Installing Node-Red for specific OS without internet connection

Hey, all.

I've browsed quite a few forum topics but haven't found a sufficient answer to this question.

I would like to run node-red on an isolated Red Hat system with no internet connection. This is assuming that the system already has Node.js installed.

My assumed process would be as follows:

  1. Aquire the node-red packages that are suitable for the operating system and CPU architecture
  2. Copy them to a flash drive
  3. Move them to the new system and put them in the proper Node directories.
  4. Use npm to install as normal

So my question is, is this process viable?

If so, how do I get ahold of the node-red packages that target a specific OS and architecture? (RedHat and x86 in my case).

Thanks!

Hi @Reaverund

Welcome to the forums.

personally (and I could be wrong here)
I think you're going to have a hard time if trying to install with no internet.

Node RED has 11 Dependencies
each of these has further Dependencies, @node-red/editor-api alone has 17
(@node-red/editor-api being a Dependency)

I'm sure others around here can provide better answers, but this will be a looong Dependency walk to gather all requires packages

EDIT:
One potential.
install Node RED locally on a machine bearing the same platform specifics (to ensure any compiled packages are compatible with the target host) and package up the installed environment and move it to its permanent home, its a really messy way, but still an option.

After all, Node RED is still just a NodeJS app (installed into node_modules)

Yes, that is the easiest way to do it. If the Alternate Installer is used then node-red is installed under the user folder so it is easier to move everything across.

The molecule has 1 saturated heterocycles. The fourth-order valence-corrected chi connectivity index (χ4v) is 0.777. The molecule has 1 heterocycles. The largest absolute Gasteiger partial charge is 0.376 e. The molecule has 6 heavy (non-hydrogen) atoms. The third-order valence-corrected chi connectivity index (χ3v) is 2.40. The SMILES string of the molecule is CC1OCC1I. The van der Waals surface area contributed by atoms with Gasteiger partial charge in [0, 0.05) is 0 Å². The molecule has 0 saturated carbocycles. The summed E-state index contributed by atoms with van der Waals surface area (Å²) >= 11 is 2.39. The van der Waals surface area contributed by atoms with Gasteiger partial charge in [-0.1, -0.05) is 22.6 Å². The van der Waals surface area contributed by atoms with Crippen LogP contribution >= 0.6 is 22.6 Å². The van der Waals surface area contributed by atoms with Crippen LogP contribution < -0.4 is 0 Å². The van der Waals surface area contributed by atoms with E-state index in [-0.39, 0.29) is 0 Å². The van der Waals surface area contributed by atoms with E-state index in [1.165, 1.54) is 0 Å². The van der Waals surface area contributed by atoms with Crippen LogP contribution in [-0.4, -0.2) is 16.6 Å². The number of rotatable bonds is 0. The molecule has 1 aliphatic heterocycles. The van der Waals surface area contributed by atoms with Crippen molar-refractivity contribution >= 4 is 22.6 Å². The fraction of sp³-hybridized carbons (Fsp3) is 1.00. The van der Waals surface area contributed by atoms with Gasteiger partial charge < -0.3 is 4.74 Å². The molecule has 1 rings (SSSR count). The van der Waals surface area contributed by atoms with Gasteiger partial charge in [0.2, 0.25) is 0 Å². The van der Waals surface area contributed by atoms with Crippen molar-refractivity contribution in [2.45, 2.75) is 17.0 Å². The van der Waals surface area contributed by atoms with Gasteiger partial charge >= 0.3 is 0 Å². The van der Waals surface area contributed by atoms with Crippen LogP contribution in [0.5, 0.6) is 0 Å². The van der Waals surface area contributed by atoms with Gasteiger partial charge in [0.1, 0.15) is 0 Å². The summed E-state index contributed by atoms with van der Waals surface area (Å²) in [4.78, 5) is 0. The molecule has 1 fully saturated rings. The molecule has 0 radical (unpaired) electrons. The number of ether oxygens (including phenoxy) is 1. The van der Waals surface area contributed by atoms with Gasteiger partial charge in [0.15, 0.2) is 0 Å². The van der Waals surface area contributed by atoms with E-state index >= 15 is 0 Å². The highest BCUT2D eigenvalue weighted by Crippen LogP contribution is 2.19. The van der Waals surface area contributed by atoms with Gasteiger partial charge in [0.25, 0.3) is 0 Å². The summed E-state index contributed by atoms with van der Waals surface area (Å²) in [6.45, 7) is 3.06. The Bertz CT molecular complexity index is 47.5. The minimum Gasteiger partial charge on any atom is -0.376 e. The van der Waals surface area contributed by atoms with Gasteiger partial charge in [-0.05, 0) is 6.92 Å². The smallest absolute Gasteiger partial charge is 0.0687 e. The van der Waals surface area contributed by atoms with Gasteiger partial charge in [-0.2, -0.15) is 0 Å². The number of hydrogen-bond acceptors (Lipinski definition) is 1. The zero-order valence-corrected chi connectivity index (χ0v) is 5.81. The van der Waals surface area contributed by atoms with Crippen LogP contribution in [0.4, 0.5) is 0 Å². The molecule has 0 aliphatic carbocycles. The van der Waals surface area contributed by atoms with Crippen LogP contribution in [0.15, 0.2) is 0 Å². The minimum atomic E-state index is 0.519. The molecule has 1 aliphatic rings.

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Question: Are the dependencies contained within the Node-Red source, such that I could build it locally and not have any issues, or would I still need to install all dependencies to run from source?

@TotallyInformation would have to confirm, but I believe that if you use his alternate install to install onto an identical system then you could just copy the whole folder hierarchy across and it would work. You would need to install nodejs onto the machine though.

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You are correct. If you install node-red in the "standard" way, you have things in multiple locations and will struggle. If, on the other hand, you install as a more normal node.js application - which is what my alternate installer does - everything is self-contained within the master folder and you can simply copy everything over as long as your initial install is on the same type of platform.

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Julian’s alternative installer is the “easiest” answer, but you still need nodejs installed first. So a complete disk image clone may be another way.

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